The annual rate of inflation is 14.55 percent (provisional) for the month of March as compared to 7.89 percent in March 2021, the Centre said on Monday, 18 April.
"The high rate of inflation in March 2022 is primarily due to rise in prices of crude petroleum and natural gas, mineral oils, basic metals, etc owing to disruption in global supply chain caused by Russia-Ukraine conflict," the Centre said.
According to data, the Wholesale Price Inflation (Provisional) (WPI) for the month of January was at 13.68 percent while it was 13.11 percent in February.
The month over month change in WPI index for the month of March 2022 stood at 2.69 percent as compared to February 2022.
What Have Experts Said?
Suman Chowdhury, Chief Analytical Officer, Acute Ratings & Research said that the data reinforces the presence of stronger inflationary pressures in the manufacturing and the services sector, reported Business Insider.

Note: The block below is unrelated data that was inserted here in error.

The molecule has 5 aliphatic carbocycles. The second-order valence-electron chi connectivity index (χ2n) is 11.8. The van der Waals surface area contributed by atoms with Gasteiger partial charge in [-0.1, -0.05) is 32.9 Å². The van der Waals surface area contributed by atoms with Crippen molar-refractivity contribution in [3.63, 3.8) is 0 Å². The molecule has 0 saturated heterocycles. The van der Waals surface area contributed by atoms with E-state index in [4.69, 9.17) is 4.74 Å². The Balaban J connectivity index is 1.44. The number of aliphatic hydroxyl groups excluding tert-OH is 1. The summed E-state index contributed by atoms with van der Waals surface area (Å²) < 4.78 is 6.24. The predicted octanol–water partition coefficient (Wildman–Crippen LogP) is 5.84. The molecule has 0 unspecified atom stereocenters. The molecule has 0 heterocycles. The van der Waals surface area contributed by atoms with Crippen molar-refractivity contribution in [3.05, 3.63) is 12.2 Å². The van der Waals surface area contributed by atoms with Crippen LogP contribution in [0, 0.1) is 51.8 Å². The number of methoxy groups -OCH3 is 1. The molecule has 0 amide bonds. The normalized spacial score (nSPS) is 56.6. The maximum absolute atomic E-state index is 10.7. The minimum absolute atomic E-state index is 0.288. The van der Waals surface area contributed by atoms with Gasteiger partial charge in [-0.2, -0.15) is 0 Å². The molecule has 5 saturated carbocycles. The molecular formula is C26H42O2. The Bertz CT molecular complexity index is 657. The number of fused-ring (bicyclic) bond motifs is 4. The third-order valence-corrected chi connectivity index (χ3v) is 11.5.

"With the sharp rise in crude oil prices and the breach of $100 pb consequent to the intensification of the Russia-Ukraine conflict from end February, 2022, there has been an acceleration in commodity prices and this is visible in both the sequential rise in primary commodities and fuel and power index of 2.1 percent and 5.7 percent, respectively."
Meanwhile, Aditi Nayar, Chief Economist, ICRA said that the inflation is a broad-based one following the spike in commodity prices amidst the geopolitical tensions.
She said, "The sequential dip in the food and beverages index in March 2022, and the associated decline in its inflation rate has provided some relief, after the sharp rise seen in the CPI food inflation last week."
Sunil Kumar Sinha and Paras Jasrai of India Ratings and Research (Ind-Ra) said in a note that core inflation rose to 10.9 percent in March, which was led by the "uptick in inflation of manufactured items such as basic metals, chemicals and textiles," reported BusinessLine.
Ind-Ra said, "As the margins of the manufacturers have been under pressure due to the rising input costs, transportation and logistics, they are passing it on to their output prices leading to higher inflation in manufactured products."
(With inputs from Business Insider, BusinessLine.)